This November 18, 2013, the MAVEN Mission (Mars Atmosphere and Volatile EvolutioN) lifted off from the Kennedy Space Center to Mars. Its objectives: studying the Martian upper atmosphere and ionosphere, as well as their interactions with the solar wind. The data collected by the various instruments – which include a detector designed by a team of IRAP (OMP-CNRS/Université Toulouse III – Paul Sabatier) – will lead to better understand the effects of the exhaust of the Martian atmosphere into space, to track the climate change on the Red Planet, its surface composition in liquid water and thus to study its past habitability.
Three-Four billion years ago, the Martian atmosphere was dense enough to allow the existence of liquid water on its surface. But following abrupt climate change, the red planet has lost almost all of its atmosphere.
The MAVEN mission will perform the necessary measurements to better understand the reasons for the current atmospheric escape, and thus to trace the climatic history of the planet. For this purpose, eight scientific instruments will be shipped: a magnetometer, a mass spectrometer dedicated to the analysis of ions and neutral gas, a Langmuir probe, an imaging spectrometer in the ultraviolet, an analyzer of the solar wind electrons, an analyzer of the solar wind ions, a detector of the solar energy particles, an analyzer of the composition of the thermal and suprathermal ions. These instruments were designed by teams from the University of California at Berkeley, the University of Colorado at Boulder, the NASA Goddard and the IRAP (OMP-CNRS/Université Toulouse III – Paul Sabatier).
After being selected by the CNES in 2006, the IRAP has been responsible for the realization of the SWEA instrument (for “Solar Wind Electron Analyzer”, spectrometer of the solar wind electrons) as part of the payload in the PFP ensemble (“Particle and Fields Package”) with 5 instruments among the 9 Maven experiments (PI LASP, University of Colorado, Boulder). Christian Mavelle, researcher at IRAP, is the scientific leader (Lead Co-Investigator) of the instrument. The two other scientists co-investigators are Jean-André Sauvaud and Dominique Toublanc, also researchers at IRAP.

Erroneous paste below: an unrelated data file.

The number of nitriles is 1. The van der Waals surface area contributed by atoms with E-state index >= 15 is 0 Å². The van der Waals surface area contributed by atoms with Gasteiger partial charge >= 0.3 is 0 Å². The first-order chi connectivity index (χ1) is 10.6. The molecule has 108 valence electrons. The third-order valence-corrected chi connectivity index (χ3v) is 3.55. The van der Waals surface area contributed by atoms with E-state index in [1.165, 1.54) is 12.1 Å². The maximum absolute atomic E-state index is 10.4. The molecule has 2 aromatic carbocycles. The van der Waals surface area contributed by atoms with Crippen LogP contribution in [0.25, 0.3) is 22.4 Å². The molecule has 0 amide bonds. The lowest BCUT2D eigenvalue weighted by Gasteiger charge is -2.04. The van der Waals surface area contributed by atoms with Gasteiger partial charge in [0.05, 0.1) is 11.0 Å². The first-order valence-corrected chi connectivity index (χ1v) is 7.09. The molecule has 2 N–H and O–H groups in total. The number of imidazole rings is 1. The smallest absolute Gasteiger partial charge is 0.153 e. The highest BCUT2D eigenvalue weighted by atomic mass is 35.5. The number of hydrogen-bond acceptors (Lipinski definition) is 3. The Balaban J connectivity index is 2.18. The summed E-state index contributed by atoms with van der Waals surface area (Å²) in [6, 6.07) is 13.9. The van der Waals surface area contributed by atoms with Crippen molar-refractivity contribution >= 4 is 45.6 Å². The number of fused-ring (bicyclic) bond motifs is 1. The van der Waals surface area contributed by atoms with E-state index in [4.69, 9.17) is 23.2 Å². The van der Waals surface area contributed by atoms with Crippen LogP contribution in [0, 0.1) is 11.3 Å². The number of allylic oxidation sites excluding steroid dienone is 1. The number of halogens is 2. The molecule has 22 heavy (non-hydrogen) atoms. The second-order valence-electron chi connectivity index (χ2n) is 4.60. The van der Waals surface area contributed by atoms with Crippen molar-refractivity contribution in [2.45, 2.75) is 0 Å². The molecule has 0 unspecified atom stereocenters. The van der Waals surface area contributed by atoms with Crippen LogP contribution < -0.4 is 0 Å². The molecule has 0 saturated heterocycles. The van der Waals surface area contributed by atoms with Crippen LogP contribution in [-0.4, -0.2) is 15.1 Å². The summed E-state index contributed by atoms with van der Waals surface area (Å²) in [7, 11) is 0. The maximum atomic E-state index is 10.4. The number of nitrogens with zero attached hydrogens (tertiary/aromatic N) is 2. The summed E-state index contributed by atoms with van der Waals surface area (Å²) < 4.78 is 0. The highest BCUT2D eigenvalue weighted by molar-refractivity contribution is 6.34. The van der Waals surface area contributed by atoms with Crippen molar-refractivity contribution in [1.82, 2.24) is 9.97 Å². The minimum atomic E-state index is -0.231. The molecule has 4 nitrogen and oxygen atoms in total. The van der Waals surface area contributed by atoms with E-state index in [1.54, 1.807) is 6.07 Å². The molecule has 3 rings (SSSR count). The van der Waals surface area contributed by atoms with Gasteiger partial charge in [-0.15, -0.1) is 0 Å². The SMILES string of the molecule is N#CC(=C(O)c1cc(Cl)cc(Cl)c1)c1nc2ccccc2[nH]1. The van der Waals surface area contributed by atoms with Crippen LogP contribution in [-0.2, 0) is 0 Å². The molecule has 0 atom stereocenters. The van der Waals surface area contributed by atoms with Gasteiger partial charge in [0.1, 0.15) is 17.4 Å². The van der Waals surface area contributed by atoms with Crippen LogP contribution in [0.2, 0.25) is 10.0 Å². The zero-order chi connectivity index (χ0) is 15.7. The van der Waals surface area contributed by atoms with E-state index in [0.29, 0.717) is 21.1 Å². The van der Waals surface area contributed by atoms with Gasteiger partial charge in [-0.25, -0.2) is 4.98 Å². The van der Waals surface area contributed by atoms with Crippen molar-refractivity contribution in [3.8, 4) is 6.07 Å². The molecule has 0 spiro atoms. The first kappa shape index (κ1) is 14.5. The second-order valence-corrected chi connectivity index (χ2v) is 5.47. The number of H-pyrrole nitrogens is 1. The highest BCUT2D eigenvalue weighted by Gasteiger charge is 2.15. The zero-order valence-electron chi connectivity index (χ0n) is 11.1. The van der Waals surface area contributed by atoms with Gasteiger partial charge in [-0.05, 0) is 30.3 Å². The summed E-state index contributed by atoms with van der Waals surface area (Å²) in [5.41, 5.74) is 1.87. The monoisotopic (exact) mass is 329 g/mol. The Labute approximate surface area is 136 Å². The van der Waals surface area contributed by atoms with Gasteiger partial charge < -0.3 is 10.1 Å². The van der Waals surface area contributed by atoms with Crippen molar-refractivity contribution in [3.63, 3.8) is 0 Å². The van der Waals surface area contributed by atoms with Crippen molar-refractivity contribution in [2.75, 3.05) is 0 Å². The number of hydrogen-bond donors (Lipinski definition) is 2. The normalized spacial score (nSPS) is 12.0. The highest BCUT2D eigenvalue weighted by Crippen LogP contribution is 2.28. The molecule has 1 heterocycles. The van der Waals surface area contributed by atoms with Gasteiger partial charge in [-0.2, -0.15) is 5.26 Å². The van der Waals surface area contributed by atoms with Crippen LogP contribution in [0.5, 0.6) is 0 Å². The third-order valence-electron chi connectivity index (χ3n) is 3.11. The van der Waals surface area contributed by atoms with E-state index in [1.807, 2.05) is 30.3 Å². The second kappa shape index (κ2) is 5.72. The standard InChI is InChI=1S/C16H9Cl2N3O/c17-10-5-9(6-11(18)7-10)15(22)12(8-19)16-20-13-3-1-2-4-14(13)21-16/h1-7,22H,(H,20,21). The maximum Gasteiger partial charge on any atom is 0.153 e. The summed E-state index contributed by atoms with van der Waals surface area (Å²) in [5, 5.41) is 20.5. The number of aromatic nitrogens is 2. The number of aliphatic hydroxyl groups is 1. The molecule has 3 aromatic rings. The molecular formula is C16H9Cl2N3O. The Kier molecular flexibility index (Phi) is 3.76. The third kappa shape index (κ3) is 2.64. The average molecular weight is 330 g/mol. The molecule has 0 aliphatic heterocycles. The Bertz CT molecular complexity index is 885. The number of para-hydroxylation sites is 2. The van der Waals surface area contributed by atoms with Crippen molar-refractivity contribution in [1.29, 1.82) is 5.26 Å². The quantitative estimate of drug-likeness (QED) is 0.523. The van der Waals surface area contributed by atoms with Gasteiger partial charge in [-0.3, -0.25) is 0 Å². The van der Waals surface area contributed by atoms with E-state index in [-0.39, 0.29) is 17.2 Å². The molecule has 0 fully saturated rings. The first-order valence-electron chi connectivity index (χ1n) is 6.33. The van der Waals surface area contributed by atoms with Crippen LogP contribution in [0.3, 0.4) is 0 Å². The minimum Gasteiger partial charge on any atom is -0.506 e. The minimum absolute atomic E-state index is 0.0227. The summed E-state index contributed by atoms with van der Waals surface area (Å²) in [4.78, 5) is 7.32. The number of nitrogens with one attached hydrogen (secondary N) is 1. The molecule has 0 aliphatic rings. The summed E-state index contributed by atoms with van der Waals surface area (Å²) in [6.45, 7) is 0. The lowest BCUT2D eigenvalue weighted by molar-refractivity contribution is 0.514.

The IRAP technical team featured up to 10 people. IRAP has defined the design of the instrument and of its subsystems, provided the assembly of the mechanical parts made by a subcontractor, performed the integration and the tests of the electronics of the instrument and performed all calibrations thereof.
Christian Mazelle adds: “In particular, our team has been a pioneer in what is called the “planetary protection” for this type of instrument as we had to provide a “clean” instrument devoid as possible not only of dust (detector and electronics) but also of any contamination by micro-organisms (spores, bacteria) in case the probe would crash on Mars. This important effort has greatly complicated the work of the technical team up to sometimes triple the time required for certain tasks. The technical implementation itself took place over a period of two years before the delivery to the U.S. partner (Space Sciences Laboratory, UC Berkeley) in January 2012.”
The departure for Mars of the SWEA instrument, designed by a team of IRAP, occurs two years after that of the famous ChemCam, on board the Curiosity rover. At the IRAP, the Martian adventure thus goes on …
- Christian Mazelle, email@example.com
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The liftoff was nominal!
Christian Mazelle : “Maven has been successfully launched from Cape Canaveral. The Atlas V launch vehicle lifted off exactly at the scheduled hour (1:28 p.m. local time). Telemetry probe was received nominally and solar panels are perfectly deployed for optimal feeding. Maven begins its 10-month journey to Mars that it will reach on September 22, 2014. It is a great satisfaction for the whole team of the SWEA instrument after all her efforts. A new Martian adventure begins! Go Maven!”